Jennie Little wrote:I ended up making spreadsheets and writing it out.
I determined these things:
1) Space, for us, is always the largest determinate. Space can be allocated based on availability or storage requirements. (Either the closet is so large or the bag of grass seed is so big.)
2) Supplies should be handled differently than durable goods, as they are "used up" and usually more environmentally sensitive. (A shirt is a shirt if you store it in an unheated outbuilding, but food stored there in the same box could be a disaster, for example.)
3) Again, for us, what I want in terms of supplies is 100% more than I'm using, right now. That is, I want enough to use and have another portion back.
Jennifer Lowery wrote: I have no idea what kind of farming supply stores there are in Tulsa, OK. I dont' know the names of the chains etc.. I am totally clueless.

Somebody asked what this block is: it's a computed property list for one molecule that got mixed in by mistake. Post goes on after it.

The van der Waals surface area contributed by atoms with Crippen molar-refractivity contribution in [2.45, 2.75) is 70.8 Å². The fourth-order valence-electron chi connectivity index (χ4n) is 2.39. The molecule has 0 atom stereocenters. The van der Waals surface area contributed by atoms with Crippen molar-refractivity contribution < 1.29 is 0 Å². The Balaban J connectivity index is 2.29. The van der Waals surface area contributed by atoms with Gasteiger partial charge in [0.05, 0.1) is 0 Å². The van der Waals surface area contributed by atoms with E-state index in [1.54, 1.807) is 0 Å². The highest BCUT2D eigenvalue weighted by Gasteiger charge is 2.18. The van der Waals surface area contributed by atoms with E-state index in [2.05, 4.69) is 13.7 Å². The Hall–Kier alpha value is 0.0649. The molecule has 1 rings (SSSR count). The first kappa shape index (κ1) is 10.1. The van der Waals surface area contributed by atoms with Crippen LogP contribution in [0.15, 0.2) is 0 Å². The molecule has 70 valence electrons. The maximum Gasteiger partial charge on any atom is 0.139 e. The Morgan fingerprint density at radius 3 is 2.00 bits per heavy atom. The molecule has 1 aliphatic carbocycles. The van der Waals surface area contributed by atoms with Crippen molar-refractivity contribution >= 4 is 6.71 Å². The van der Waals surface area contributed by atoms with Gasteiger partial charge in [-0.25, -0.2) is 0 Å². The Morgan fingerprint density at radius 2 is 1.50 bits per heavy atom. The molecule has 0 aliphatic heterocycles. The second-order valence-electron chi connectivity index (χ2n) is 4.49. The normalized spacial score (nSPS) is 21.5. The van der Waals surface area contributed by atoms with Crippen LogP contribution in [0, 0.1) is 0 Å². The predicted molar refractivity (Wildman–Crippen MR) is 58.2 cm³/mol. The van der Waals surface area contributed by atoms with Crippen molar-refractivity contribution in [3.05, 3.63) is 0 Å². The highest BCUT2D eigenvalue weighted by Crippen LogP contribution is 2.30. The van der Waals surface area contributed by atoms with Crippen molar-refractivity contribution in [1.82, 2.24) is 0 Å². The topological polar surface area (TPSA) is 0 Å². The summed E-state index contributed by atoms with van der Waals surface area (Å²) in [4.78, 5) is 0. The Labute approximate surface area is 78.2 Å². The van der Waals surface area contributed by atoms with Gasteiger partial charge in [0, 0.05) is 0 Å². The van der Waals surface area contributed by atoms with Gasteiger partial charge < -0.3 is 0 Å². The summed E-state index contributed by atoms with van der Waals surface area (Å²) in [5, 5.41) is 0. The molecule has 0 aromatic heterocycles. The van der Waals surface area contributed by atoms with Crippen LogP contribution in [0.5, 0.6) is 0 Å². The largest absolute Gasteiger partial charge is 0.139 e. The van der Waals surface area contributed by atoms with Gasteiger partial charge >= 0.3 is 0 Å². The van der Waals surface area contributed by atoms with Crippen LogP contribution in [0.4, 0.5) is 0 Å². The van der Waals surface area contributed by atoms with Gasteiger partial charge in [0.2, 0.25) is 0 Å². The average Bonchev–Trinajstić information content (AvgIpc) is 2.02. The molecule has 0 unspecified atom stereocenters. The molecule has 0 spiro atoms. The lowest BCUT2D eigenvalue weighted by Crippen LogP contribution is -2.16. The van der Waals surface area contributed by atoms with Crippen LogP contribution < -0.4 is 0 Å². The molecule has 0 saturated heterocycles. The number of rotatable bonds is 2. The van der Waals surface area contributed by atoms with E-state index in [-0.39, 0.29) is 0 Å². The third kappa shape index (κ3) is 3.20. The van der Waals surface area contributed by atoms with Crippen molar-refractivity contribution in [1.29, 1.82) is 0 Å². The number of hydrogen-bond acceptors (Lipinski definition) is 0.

Ben Zumeta wrote:I have used oyster shell instead of perlite/vermiculite with some success. Pumice also adds minerals as well as air/drainage to soils. Sharp river sand is also a good source of minerals and soil drainage. Geoff Lawton's suggested potting mix of 2/3 river sand to 1/3 compost has worked as well as expensive potting soil (Roots organics) for starting tomatoes. I agree that was a ripoff on Amazon, as I have found azomite for $18 for same weight, and its a local reputable supplier.